A B unit, in railroad terminology, is a locomotive unit (generally a diesel locomotive) which does not have a control cab or crew compartment, and must therefore be operated in tandem with another coupled locomotive with a cab (an A unit). The terms booster unit and cabless are also used. The concept is largely confined to North America. Elsewhere, locomotives without driving cabs are rare.
Some B units cannot be moved without a controlling unit attached, but most have some simple controls inside, and often a side window at that control station. For example, B unit versions of the EMD FT with conventional couplers had a fifth porthole-style window added on the right side only for the control station. Other models used existing windows. These controls enable a hostler to move the B-unit locomotive by itself in a yard or shops. (A hostler is an employee permitted to move locomotives within the confines of a yard or shops complex, but not on the main railroad.) B units without controls are generally semi-permanently coupled to controlling units. Sometimes, there is a terminology distinction between the types: a booster is a B unit with hostler controls, and a slave is a B unit without hostler controls.
Reasons for use
The reasons railroads ordered B units included the fact that a B unit was slightly cheaper. With no driving cab, B units lack windshields, crew seats, radios, heating, and air conditioning. There would also be no toilets, which were usually found in the short hood of an A unit. Additionally, at first, railroads bought multiple-unit diesel locomotives as one-for-one replacements for steam locomotives; as a result, railroads could not take advantage of the flexibility afforded by interchangeable units, which could be assembled into any required power output. When a three- or four-unit locomotive was considered an indivisible unit, there was no point in the intermediate units having cabs. Finally, B units gave a smoother line to the train for passenger service.
The B unit era
B units were commonly built in the cab unit days in the 1930s, 1940s, 1950s and 1960s. When hood unit road switchers became the common kind of diesel locomotive, some B units were built, but many railroads soon came to the opinion that the lower cost of a B unit did not offset the lack of operational flexibility. Few B units have been built in the last 40 years. Railroads that kept ordering B units longer than most were largely Western roads, including the Southern Pacific, Union Pacific, Burlington Northern, and the Santa Fe. Santa Fe ordered the GP60B model in 1991, which were the final B units built for road service in North America as of 2005.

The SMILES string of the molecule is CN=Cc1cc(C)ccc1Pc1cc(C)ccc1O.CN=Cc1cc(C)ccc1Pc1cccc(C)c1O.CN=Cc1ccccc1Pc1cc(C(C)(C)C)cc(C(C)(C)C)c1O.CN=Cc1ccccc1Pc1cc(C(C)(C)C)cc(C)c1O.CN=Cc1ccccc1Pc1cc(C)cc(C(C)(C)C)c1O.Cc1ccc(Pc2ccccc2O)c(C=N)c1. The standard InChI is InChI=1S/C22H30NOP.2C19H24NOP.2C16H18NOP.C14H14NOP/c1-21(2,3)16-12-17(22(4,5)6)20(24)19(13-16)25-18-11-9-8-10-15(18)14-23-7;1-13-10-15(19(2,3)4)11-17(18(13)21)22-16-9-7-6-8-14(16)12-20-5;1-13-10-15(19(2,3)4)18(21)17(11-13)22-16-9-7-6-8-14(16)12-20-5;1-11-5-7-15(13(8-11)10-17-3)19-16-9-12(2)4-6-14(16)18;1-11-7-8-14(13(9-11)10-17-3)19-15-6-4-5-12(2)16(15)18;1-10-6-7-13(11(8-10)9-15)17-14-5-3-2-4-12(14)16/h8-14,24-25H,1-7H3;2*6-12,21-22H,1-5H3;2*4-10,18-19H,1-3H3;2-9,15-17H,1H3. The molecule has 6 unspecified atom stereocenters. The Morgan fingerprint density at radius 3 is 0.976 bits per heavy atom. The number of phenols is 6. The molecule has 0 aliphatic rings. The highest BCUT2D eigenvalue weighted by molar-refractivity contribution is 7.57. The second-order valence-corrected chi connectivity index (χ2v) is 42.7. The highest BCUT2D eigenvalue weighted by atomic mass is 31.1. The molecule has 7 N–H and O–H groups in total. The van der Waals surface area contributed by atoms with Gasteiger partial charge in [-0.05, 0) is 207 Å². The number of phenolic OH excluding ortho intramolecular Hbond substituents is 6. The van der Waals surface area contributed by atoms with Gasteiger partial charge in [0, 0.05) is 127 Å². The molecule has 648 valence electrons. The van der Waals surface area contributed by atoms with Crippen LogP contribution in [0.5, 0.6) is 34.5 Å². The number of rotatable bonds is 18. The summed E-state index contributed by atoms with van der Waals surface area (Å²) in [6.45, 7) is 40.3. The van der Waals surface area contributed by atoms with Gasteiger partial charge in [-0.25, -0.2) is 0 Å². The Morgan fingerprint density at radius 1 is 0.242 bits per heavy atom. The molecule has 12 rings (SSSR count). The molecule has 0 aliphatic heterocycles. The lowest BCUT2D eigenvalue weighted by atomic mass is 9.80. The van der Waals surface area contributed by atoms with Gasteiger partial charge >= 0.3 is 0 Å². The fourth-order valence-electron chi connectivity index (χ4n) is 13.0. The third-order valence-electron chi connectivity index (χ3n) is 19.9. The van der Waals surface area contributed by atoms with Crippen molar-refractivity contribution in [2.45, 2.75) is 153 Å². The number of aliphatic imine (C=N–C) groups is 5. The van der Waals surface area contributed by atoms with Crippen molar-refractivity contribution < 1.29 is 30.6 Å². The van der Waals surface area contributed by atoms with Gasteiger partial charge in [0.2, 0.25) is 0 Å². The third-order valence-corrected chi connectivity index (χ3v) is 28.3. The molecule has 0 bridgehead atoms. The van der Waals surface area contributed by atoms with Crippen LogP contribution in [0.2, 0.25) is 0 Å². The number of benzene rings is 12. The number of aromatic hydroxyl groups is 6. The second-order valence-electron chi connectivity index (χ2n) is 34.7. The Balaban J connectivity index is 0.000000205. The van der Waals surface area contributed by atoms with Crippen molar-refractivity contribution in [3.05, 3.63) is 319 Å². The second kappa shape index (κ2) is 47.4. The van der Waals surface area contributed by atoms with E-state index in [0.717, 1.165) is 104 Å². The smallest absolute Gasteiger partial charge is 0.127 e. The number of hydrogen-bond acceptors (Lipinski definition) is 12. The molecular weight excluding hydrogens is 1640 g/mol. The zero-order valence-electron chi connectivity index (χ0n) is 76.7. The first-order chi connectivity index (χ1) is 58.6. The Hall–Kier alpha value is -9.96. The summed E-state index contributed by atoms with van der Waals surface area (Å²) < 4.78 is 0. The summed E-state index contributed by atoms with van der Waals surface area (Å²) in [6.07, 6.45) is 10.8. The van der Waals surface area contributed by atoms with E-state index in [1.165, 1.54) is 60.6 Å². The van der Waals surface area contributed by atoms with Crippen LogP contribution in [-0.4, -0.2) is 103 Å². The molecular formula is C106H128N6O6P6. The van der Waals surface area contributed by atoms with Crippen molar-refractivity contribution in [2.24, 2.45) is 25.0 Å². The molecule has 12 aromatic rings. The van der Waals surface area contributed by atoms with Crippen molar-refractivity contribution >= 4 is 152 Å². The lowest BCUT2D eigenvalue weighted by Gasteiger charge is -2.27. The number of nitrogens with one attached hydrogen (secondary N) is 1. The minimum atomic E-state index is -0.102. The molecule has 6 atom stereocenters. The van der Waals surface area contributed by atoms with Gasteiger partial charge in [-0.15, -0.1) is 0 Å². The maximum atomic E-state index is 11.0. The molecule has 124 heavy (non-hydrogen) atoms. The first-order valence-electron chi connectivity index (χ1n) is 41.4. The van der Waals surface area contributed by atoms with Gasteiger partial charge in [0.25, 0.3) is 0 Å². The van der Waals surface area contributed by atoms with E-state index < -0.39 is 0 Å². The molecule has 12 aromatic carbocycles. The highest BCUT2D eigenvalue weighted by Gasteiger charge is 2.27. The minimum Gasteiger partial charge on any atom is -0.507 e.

In some cases, a B unit is converted from an already existing A unit. The cab is either removed or has its windows blanked out (such as on CSX GE BQ23-7 units), and all non-essential equipment is removed. The degree to which this equipment is removed depends on the railroad, but may (and usually) include the removal of the speedometer, event recorder, horn, headlights, toilet, and cab heaters. This conversion was sometimes performed when the A unit had been in a collision and rebuilding the cab was not cost-effective. In some rare instances, B units were converted to incorporate a cab, such as on the Chicago & North Western Railway in the 1970s with some EMD E8B units bought from the Union Pacific. The homebuilt cabs were referred to as "Crandall Cabs." Also, the Santa Fe rebuilt four of its five GP7Bs to GP9us with cabs. In the Illinois Central Gulf's GP11 rebuild program, some of the engines used were ex-UP GP9Bs, and in their SD20 program, some ex-UP SD24Bs were also used. BNSF converted a former ATSF GP60B #370 into a cab unit and was renumbered to #170 in 2010.
In rare instances, a B unit will run at the front of a train. This is avoided because it limits visibility from the locomotive cab, but locomotive orientation and operational requirements may dictate the B-unit running first. See this photo of a SD40-2/SD45-2B, a GP30/GP30B and GP35/GP9B for examples.
List of B unit locomotive models
These are all known B unit models, with discrepancies settled by the later (Marre) reference. At least one of each model was manufactured. All units below contain one or more engines and traction motors, so slugs and snails are not listed. Cow-calf units are also not listed, since these were considered a single locomotive. The New York City Revenue cars 66 and 67 were R8A units which were B units also.
- ALCO/MLW - Black Maria Booster, DL-108, DL-110, FB-1, FB-2, FPB-2, FPB-4, PB-1, PB-2, C855B, M420B
- Baldwin - AS-616B, DRS-6-6-1500B, DR-4-4-15B, RF-16B, DR-6-4-15B, DR-6-4-20B
- EMD E units - EB, E1B, E2B, E3B, E4B, E5B, E6B, E7B, E8B, E9B
- EMD F-units - FTB, F2B, F3B, F7B, F9B
- EMD Hood units – DD35, GP7B, GP9B, GP30B, GP60B, SD24B
- Fairbanks-Morse - B Erie, CFB-16-4, CFB-20-4, CPB-16-4, CPB-16-5
- GE Transportation Systems - UM20B booster, B30-7A
TE10 locomotives have A-B-A or A-B-B-A unit configurations, which called 3TE10M, and 4TE10S respectively. B-unit of 3TE10 have reduced set of driving controls, intended for service movement of the locomotive. The last 3-unit TE10 rebuild called 3TE10MK, equipped with computer-aided cab controls. Most of these locomotives work on BAM rail line, located on Russian Far East.
- Marre, Louis A. (1995). Diesel Locomotives: The First 50 Years. Kalmbach Publishing Co. ISBN 0-89024-258-5.
- Pinkepank, Jerry A. (1973). The Second Diesel Spotter's Guide. Kalmbach Books. Library of Congress Catalog Card No. 66-22894.